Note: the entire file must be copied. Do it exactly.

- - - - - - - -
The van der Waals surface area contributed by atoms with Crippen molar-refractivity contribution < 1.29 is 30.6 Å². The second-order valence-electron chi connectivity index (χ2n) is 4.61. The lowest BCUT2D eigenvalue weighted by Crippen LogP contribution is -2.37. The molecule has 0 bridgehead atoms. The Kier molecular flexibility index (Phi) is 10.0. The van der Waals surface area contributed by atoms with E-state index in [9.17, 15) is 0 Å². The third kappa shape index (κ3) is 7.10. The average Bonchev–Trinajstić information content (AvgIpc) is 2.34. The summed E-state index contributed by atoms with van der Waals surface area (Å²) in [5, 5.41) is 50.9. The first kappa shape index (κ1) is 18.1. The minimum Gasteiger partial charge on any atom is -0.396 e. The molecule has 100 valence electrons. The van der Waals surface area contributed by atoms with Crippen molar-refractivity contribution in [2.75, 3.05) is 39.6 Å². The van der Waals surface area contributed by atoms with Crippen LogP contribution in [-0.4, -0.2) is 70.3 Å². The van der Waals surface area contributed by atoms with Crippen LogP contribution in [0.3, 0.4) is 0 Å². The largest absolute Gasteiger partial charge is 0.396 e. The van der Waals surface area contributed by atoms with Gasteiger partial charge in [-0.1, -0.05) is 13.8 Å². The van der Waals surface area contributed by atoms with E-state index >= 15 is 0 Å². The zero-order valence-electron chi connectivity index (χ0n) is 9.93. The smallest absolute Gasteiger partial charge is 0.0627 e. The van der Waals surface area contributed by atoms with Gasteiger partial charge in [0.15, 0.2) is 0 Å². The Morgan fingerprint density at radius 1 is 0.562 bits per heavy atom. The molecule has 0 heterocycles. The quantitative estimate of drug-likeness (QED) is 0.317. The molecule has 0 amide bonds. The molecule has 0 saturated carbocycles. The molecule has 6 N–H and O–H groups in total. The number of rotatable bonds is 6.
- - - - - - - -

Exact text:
The van der Waals surface area contributed by atoms with Crippen molar-refractivity contribution < 1.29 is 30.6 Å². The second-order valence-electron chi connectivity index (χ2n) is 4.61. The lowest BCUT2D eigenvalue weighted by Crippen LogP contribution is -2.37. The molecule has 0 bridgehead atoms. The Kier molecular flexibility index (Phi) is 10.0. The van der Waals surface area contributed by atoms with E-state index in [9.17, 15) is 0 Å². The third kappa shape index (κ3) is 7.10. The average Bonchev–Trinajstić information content (AvgIpc) is 2.34. The summed E-state index contributed by atoms with van der Waals surface area (Å²) in [5, 5.41) is 50.9. The first kappa shape index (κ1) is 18.1. The minimum Gasteiger partial charge on any atom is -0.396 e. The molecule has 100 valence electrons. The van der Waals surface area contributed by atoms with Crippen molar-refractivity contribution in [2.75, 3.05) is 39.6 Å². The van der Waals surface area contributed by atoms with Crippen LogP contribution in [-0.4, -0.2) is 70.3 Å². The van der Waals surface area contributed by atoms with Crippen LogP contribution in [0.3, 0.4) is 0 Å². The largest absolute Gasteiger partial charge is 0.396 e. The van der Waals surface area contributed by atoms with Gasteiger partial charge in [-0.1, -0.05) is 13.8 Å². The van der Waals surface area contributed by atoms with E-state index >= 15 is 0 Å². The zero-order valence-electron chi connectivity index (χ0n) is 9.93. The smallest absolute Gasteiger partial charge is 0.0627 e. The van der Waals surface area contributed by atoms with Gasteiger partial charge in [0.15, 0.2) is 0 Å². The Morgan fingerprint density at radius 1 is 0.562 bits per heavy atom. The molecule has 0 heterocycles. The quantitative estimate of drug-likeness (QED) is 0.317. The molecule has 0 amide bonds. The molecule has 0 saturated carbocycles. The molecule has 6 N–H and O–H groups in total. The number of rotatable bonds is 6.